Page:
Why March 13?

Never has the government of Grenada named March 13 as a significant and memorable day and public holiday. The events that took place on that day, 39 years ago in 1979 are still not part of the educational curriculum, much less mainstream political debates and discussions on the island. Therefore, the current Prime Minister’s decision to name March 13, 2018 as the next general election date leaves one questioning his intent.

There is currently an emptiness, a historical and collective memory void around March 13. It’s not named as a day of significance unlike October 25, the day our island was invaded by US troops and oddly celebrated as Thanksgiving Day.

Considering that March 13 was never deemed significant enough to be named yet the actions that took place on March 13, 1979 reverberate across the Caribbean region and global progressive world. What memories are the Prime Minister and his government trying to erase or replace that void with?

Former Prime Minister Ben Jones of The National Party (TNP) declared March 13, 1990 as the date for the general elections that year. That electoral process saw the National Democratic Congress claiming victory when it won 7 of the 15 seats with a voter turnout of 68.4%.

I hope that our current Prime Minister is not reducing the significance of selecting March 13, 2018 as a way to “get back” at that devastating loss for The National Party.

This exercise of attaching the general elections to the Revolution anniversary without ever formally naming it as such reeks of a historical revisionist project where the historical record of what happened on that day is being reinterpreted to fit another agenda.

If the government in power had policies, programs and even a political ideological stance that reflected the progressive goals of the New Jewel Movement and People’s Revolutionary Government, then this move would not have been so odd. However, the current government continues to prove that profit, privatisation and political maneuvering outweigh the need for accessible, affordable and high-quality education, healthcare, food, land and housing.

One of my concerns is that the results of the 2018 general elections will erase and revise a significant part of Grenadian history that was never commemorated in the first place. A dangerous and irresponsible move by the government and one that seems to imply that the people’s best interests were not considered as the government has failed time and time again to even educate the people about that period of history.

How is it that as a child raised and schooled on the island until I was 18, I never formally learned of the revolution until I began my undergraduate studies at a university in Canada? The shame that I felt for not knowing was real and valid but I also felt such a betrayal by the education system that nurtured my learning for all of those years. How could students in Jamaica be learning about significant parts of my history when I was not?

Attempts by Grenadians such as Dr. Nicole Phillip-Dowe of the University of the West Indies, Open Campus – Grenada to lobby the Ministry of Education to review the curriculum and include books and articles on the Grenada Revolution continue to fall on deaf ears. Young and older Grenadians are writing and engaging in numerous creative works that tell complex, different and memorable stories of those Revolutionary years and their ongoing impact; yet our own government and leaders refuse to acknowledge those works and their significance.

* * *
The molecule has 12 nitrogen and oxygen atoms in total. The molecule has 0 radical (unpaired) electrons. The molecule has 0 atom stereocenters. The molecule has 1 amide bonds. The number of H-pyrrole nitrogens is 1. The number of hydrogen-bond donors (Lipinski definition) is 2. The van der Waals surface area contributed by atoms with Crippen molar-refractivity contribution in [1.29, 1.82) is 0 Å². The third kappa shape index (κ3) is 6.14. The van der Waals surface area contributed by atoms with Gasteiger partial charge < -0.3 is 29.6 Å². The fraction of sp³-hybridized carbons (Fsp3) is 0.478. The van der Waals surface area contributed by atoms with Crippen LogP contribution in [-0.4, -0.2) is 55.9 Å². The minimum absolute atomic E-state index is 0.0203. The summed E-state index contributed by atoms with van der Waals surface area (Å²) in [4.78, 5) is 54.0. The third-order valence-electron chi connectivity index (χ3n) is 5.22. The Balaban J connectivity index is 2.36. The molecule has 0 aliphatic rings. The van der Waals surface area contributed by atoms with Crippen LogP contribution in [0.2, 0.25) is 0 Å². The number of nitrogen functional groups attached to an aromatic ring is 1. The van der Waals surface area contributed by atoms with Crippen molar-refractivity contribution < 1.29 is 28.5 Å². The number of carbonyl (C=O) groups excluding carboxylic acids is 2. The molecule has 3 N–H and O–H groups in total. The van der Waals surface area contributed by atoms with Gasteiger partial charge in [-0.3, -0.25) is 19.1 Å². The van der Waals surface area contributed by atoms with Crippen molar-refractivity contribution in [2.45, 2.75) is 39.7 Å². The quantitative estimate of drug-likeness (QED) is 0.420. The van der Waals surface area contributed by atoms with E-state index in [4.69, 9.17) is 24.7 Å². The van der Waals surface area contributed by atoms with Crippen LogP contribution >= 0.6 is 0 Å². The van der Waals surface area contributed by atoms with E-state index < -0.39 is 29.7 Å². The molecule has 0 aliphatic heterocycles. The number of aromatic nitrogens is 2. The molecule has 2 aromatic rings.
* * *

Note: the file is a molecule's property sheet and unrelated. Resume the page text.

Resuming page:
This political exercise feels to be part of a historical revisionist project that sells this idea that Grenadians never engaged in collective liberation work. Despite one’s views about the Revolution, it is our duty to tell our own stories, to hold the pen that illustrates our contributions to global liberation struggles.

It is irresponsible that the only time the government chooses to put March 13 in any spotlight is when a general election that has become more of a pappyshow and about fetes is taking place and less about a transparent democratic process of the citizenry exercising their civil and political rights.

March 13 is not about which political party wins victorious. March 13 belongs to the people, to the historical and collective memory of the Grenadian populace. It belongs to those who risked their lives for freedom and liberation. That day and others such as November 18 (Bloody Sunday) and January 21 (Bloody Monday) which should be integrated into the teaching of Grenada’s road towards independence.

Indeed, days such as October 25 should be a public holiday but that day should also be renamed to remember Grenadian revolutionaries and our allies who we lost on that day. March 13 should first be named as the liberatory and revolutionary day that it is.

Perhaps this is an opportune time for the Grenadian people to take to the polls and remind the political parties vying for leadership that unless your political platform addresses the material, political, social and cultural needs and sovereignty of the working class and marginalised in our communities, then you can head back to the drawing board.

Onward to March 13.

Truth Seeker

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